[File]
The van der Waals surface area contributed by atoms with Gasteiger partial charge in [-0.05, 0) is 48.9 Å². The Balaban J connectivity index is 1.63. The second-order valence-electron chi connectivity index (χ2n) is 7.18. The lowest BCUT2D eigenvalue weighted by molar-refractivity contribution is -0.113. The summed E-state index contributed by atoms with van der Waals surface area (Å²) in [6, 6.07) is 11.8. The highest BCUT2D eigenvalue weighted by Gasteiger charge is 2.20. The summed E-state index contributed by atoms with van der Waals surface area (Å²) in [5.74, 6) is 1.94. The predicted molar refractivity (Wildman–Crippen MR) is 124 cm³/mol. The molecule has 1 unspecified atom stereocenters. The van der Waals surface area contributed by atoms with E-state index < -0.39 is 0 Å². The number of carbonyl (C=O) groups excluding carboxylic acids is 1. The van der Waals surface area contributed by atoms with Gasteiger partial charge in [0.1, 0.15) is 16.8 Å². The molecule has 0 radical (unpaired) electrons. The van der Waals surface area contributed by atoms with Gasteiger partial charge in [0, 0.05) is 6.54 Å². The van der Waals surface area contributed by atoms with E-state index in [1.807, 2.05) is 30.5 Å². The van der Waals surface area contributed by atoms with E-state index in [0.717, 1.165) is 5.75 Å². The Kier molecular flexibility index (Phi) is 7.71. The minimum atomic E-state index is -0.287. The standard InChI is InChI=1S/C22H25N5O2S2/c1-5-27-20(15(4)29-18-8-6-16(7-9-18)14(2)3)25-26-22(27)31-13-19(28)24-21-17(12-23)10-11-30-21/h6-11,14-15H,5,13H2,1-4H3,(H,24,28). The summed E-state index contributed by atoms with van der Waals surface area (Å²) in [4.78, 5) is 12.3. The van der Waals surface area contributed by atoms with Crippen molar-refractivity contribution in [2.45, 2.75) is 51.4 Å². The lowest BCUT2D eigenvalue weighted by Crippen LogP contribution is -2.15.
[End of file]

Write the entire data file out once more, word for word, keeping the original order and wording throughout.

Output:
The van der Waals surface area contributed by atoms with Gasteiger partial charge in [-0.05, 0) is 48.9 Å². The Balaban J connectivity index is 1.63. The second-order valence-electron chi connectivity index (χ2n) is 7.18. The lowest BCUT2D eigenvalue weighted by molar-refractivity contribution is -0.113. The summed E-state index contributed by atoms with van der Waals surface area (Å²) in [6, 6.07) is 11.8. The highest BCUT2D eigenvalue weighted by Gasteiger charge is 2.20. The summed E-state index contributed by atoms with van der Waals surface area (Å²) in [5.74, 6) is 1.94. The predicted molar refractivity (Wildman–Crippen MR) is 124 cm³/mol. The molecule has 1 unspecified atom stereocenters. The van der Waals surface area contributed by atoms with E-state index < -0.39 is 0 Å². The number of carbonyl (C=O) groups excluding carboxylic acids is 1. The van der Waals surface area contributed by atoms with Gasteiger partial charge in [0.1, 0.15) is 16.8 Å². The molecule has 0 radical (unpaired) electrons. The van der Waals surface area contributed by atoms with Gasteiger partial charge in [0, 0.05) is 6.54 Å². The van der Waals surface area contributed by atoms with E-state index in [1.807, 2.05) is 30.5 Å². The van der Waals surface area contributed by atoms with E-state index in [0.717, 1.165) is 5.75 Å². The Kier molecular flexibility index (Phi) is 7.71. The minimum atomic E-state index is -0.287. The standard InChI is InChI=1S/C22H25N5O2S2/c1-5-27-20(15(4)29-18-8-6-16(7-9-18)14(2)3)25-26-22(27)31-13-19(28)24-21-17(12-23)10-11-30-21/h6-11,14-15H,5,13H2,1-4H3,(H,24,28). The summed E-state index contributed by atoms with van der Waals surface area (Å²) in [4.78, 5) is 12.3. The van der Waals surface area contributed by atoms with Crippen molar-refractivity contribution in [2.45, 2.75) is 51.4 Å². The lowest BCUT2D eigenvalue weighted by Crippen LogP contribution is -2.15.